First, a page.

Asus shows off a quartet of Radeon RX 500 cards


— 9:36 AM on April 18, 2017

The Radeon RX 500 series is upon us, and that means there are new graphics cards from the usual suspects. Asus was the quickest on the "send e-mail" button this morning. The company dropped us a line informing us of its four new graphics cards based on the refreshed Polaris GPUs: ROG Strix versions of the Radeon RX 580 and RX 570, plus a more mainstream "Dual" version of the RX 580.

By now, we expect that gerbils are familiar with the ROG Strix brand. Just in case you aren't, products wearing the Strix name tend to represent the upper echelons of Asus' product stack. The Radeon RX 580 is actually getting two ROG Strix versions. One of the cards is an "OC" model, while the other is a "TOP" edition with even-higher clock rates out of the box.

Asus specs the ROG Strix Radeon RX 580 TOP card for up to 1431 MHz core clock while in OC mode, and 1411 MHz in Gaming mode. Either figure is a pretty significant jump over the reference 1340 MHz boost clock. Meanwhile, the RX 580 OC card steps up to 1380 MHz in OC mode. Both of these cards use a massive two-and-a-half-slot cooler with three fans to keep the Polaris 20 GPU cool. As expected, there's RGB LED lighting on tap.

The Asus Radeon RX 580 Dual sounds like it could be a very exciting Crossfire-on-a-stick card. In fact, Asus' Dual branding represents its mid-range, value-oriented cards. The cooler on this model is still a pretty beefy chunk of aluminum with two large fans, and the GPU's boost clock enjoys a modest bump to 1380 MHz in OC mode. Unusually, the Dual card runs its memory at just 7 GT/s like an RX 570 instead of the typical 8 GT/s for a fully-enabled RX 580.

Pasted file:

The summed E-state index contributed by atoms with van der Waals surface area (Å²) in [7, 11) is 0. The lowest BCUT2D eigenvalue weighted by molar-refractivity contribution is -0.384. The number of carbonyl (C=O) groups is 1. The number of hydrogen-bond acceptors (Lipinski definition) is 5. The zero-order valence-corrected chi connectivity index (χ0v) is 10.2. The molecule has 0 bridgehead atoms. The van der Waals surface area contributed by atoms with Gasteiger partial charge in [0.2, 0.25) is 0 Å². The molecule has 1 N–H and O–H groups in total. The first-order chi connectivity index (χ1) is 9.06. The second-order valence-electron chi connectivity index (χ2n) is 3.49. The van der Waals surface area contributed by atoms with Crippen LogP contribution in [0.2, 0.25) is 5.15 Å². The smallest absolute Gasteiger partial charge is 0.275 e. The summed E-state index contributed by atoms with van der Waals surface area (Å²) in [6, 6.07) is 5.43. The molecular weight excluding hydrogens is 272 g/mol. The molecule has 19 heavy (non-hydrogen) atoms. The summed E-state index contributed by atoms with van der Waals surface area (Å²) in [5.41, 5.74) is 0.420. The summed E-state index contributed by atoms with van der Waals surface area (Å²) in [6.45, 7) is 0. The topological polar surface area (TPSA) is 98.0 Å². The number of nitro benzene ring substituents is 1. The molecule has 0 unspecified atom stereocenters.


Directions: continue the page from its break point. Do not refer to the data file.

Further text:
All of Asus' Radeon RX 580 cards come with two HDMI 2.0 ports, two DisplayPort connectors, and a DVI port. That's the same output cluster found on the RX 580 cards we tested. These cards all require a single 8-pin power connector.

Finally, the ROG Strix Radeon RX 570 brings the glitz and flash of the Aura RGB LED-infused Strix cooler to partially-disabled Polaris 20 processors. This card comes with 4GB of GDDR5 at 7 GT/s, and will boost its GPU core to 1310 MHz in OC mode—a 66 MHz gain over the reference design. Like its big brothers above, it requires a single 8-pin power connector to do its thing. It also trades one of the DisplayPort connectors and one of the HDMI ports of the above cards for a second DVI-D port.

Asus says the cards should be available now, and indeed we see the ROG Strix cards at Newegg now. The ROG Strix Radeon RX 570 OC will set you back $190, the ROG Strix RX 580 OC will set you back $275, and the top-shelf RX 580 "Top" card will run you $299.

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